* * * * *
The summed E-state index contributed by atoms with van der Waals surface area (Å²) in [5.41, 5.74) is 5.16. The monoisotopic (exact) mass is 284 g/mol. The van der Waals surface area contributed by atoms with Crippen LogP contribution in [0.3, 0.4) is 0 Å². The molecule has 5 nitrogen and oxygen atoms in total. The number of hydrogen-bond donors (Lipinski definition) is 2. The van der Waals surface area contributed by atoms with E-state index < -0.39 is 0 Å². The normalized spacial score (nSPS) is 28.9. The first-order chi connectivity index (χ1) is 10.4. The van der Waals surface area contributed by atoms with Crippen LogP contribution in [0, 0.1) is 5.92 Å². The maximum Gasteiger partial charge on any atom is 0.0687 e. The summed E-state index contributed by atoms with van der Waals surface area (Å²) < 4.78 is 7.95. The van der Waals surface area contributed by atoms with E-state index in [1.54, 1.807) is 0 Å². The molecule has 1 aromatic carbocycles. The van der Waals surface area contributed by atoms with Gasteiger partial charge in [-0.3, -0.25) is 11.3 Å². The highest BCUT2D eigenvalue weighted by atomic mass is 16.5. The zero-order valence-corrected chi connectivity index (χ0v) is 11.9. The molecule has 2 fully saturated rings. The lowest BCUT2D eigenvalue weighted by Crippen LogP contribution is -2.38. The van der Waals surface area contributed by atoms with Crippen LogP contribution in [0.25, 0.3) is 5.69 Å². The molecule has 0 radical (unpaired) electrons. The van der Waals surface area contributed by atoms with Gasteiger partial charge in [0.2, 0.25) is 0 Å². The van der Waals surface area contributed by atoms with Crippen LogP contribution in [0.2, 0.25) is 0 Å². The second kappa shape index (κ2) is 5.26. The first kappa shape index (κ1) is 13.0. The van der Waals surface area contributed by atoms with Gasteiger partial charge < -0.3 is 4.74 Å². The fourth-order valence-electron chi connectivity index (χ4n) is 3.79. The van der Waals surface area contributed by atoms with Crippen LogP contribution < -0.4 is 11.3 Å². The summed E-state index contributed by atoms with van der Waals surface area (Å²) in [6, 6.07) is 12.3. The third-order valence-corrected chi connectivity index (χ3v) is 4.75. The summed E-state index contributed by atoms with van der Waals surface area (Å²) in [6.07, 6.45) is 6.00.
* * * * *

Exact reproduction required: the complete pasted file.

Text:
The summed E-state index contributed by atoms with van der Waals surface area (Å²) in [5.41, 5.74) is 5.16. The monoisotopic (exact) mass is 284 g/mol. The van der Waals surface area contributed by atoms with Crippen LogP contribution in [0.3, 0.4) is 0 Å². The molecule has 5 nitrogen and oxygen atoms in total. The number of hydrogen-bond donors (Lipinski definition) is 2. The van der Waals surface area contributed by atoms with E-state index < -0.39 is 0 Å². The normalized spacial score (nSPS) is 28.9. The first-order chi connectivity index (χ1) is 10.4. The van der Waals surface area contributed by atoms with Crippen LogP contribution in [0, 0.1) is 5.92 Å². The maximum Gasteiger partial charge on any atom is 0.0687 e. The summed E-state index contributed by atoms with van der Waals surface area (Å²) < 4.78 is 7.95. The van der Waals surface area contributed by atoms with E-state index in [1.54, 1.807) is 0 Å². The molecule has 1 aromatic carbocycles. The van der Waals surface area contributed by atoms with Gasteiger partial charge in [-0.3, -0.25) is 11.3 Å². The highest BCUT2D eigenvalue weighted by atomic mass is 16.5. The zero-order valence-corrected chi connectivity index (χ0v) is 11.9. The molecule has 2 fully saturated rings. The lowest BCUT2D eigenvalue weighted by Crippen LogP contribution is -2.38. The van der Waals surface area contributed by atoms with Crippen LogP contribution in [0.25, 0.3) is 5.69 Å². The molecule has 0 radical (unpaired) electrons. The van der Waals surface area contributed by atoms with Gasteiger partial charge in [0.2, 0.25) is 0 Å². The van der Waals surface area contributed by atoms with Crippen LogP contribution in [0.2, 0.25) is 0 Å². The second kappa shape index (κ2) is 5.26. The first kappa shape index (κ1) is 13.0. The van der Waals surface area contributed by atoms with Gasteiger partial charge < -0.3 is 4.74 Å². The fourth-order valence-electron chi connectivity index (χ4n) is 3.79. The van der Waals surface area contributed by atoms with Crippen LogP contribution < -0.4 is 11.3 Å². The summed E-state index contributed by atoms with van der Waals surface area (Å²) in [6, 6.07) is 12.3. The third-order valence-corrected chi connectivity index (χ3v) is 4.75. The summed E-state index contributed by atoms with van der Waals surface area (Å²) in [6.07, 6.45) is 6.00.